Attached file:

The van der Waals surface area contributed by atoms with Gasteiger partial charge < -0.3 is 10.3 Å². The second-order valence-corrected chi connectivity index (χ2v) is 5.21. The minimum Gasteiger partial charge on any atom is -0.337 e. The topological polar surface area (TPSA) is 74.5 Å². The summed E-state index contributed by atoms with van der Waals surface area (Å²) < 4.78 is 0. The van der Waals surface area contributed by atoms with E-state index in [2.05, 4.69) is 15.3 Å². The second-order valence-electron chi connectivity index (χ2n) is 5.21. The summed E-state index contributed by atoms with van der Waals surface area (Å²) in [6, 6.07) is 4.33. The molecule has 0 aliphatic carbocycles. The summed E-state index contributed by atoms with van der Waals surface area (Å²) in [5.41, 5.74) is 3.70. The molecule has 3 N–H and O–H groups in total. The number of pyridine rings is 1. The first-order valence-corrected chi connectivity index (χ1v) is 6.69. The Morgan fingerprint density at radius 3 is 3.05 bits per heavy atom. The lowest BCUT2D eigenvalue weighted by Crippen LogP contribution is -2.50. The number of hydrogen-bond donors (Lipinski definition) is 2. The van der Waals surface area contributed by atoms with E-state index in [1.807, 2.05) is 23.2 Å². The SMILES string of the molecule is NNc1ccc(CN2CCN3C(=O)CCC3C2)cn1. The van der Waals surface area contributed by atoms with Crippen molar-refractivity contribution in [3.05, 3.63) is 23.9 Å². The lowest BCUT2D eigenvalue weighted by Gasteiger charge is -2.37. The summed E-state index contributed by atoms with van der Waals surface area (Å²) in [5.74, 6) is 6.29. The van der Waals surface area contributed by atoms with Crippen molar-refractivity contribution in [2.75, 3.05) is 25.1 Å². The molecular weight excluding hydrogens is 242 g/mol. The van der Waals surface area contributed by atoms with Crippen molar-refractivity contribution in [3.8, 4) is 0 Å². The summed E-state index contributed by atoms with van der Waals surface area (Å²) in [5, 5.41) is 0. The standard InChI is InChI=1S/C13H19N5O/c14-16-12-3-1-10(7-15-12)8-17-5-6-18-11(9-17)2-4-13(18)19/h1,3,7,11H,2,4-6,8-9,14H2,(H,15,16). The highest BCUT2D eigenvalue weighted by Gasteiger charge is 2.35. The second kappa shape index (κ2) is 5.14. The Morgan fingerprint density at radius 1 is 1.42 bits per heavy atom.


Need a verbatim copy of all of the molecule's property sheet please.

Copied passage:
The van der Waals surface area contributed by atoms with Gasteiger partial charge < -0.3 is 10.3 Å². The second-order valence-corrected chi connectivity index (χ2v) is 5.21. The minimum Gasteiger partial charge on any atom is -0.337 e. The topological polar surface area (TPSA) is 74.5 Å². The summed E-state index contributed by atoms with van der Waals surface area (Å²) < 4.78 is 0. The van der Waals surface area contributed by atoms with E-state index in [2.05, 4.69) is 15.3 Å². The second-order valence-electron chi connectivity index (χ2n) is 5.21. The summed E-state index contributed by atoms with van der Waals surface area (Å²) in [6, 6.07) is 4.33. The molecule has 0 aliphatic carbocycles. The summed E-state index contributed by atoms with van der Waals surface area (Å²) in [5.41, 5.74) is 3.70. The molecule has 3 N–H and O–H groups in total. The number of pyridine rings is 1. The first-order valence-corrected chi connectivity index (χ1v) is 6.69. The Morgan fingerprint density at radius 3 is 3.05 bits per heavy atom. The lowest BCUT2D eigenvalue weighted by Crippen LogP contribution is -2.50. The number of hydrogen-bond donors (Lipinski definition) is 2. The van der Waals surface area contributed by atoms with E-state index in [1.807, 2.05) is 23.2 Å². The SMILES string of the molecule is NNc1ccc(CN2CCN3C(=O)CCC3C2)cn1. The van der Waals surface area contributed by atoms with Crippen molar-refractivity contribution in [3.05, 3.63) is 23.9 Å². The lowest BCUT2D eigenvalue weighted by Gasteiger charge is -2.37. The summed E-state index contributed by atoms with van der Waals surface area (Å²) in [5.74, 6) is 6.29. The van der Waals surface area contributed by atoms with Crippen molar-refractivity contribution in [2.75, 3.05) is 25.1 Å². The molecular weight excluding hydrogens is 242 g/mol. The van der Waals surface area contributed by atoms with Crippen molar-refractivity contribution in [3.8, 4) is 0 Å². The summed E-state index contributed by atoms with van der Waals surface area (Å²) in [5, 5.41) is 0. The standard InChI is InChI=1S/C13H19N5O/c14-16-12-3-1-10(7-15-12)8-17-5-6-18-11(9-17)2-4-13(18)19/h1,3,7,11H,2,4-6,8-9,14H2,(H,15,16). The highest BCUT2D eigenvalue weighted by Gasteiger charge is 2.35. The second kappa shape index (κ2) is 5.14. The Morgan fingerprint density at radius 1 is 1.42 bits per heavy atom.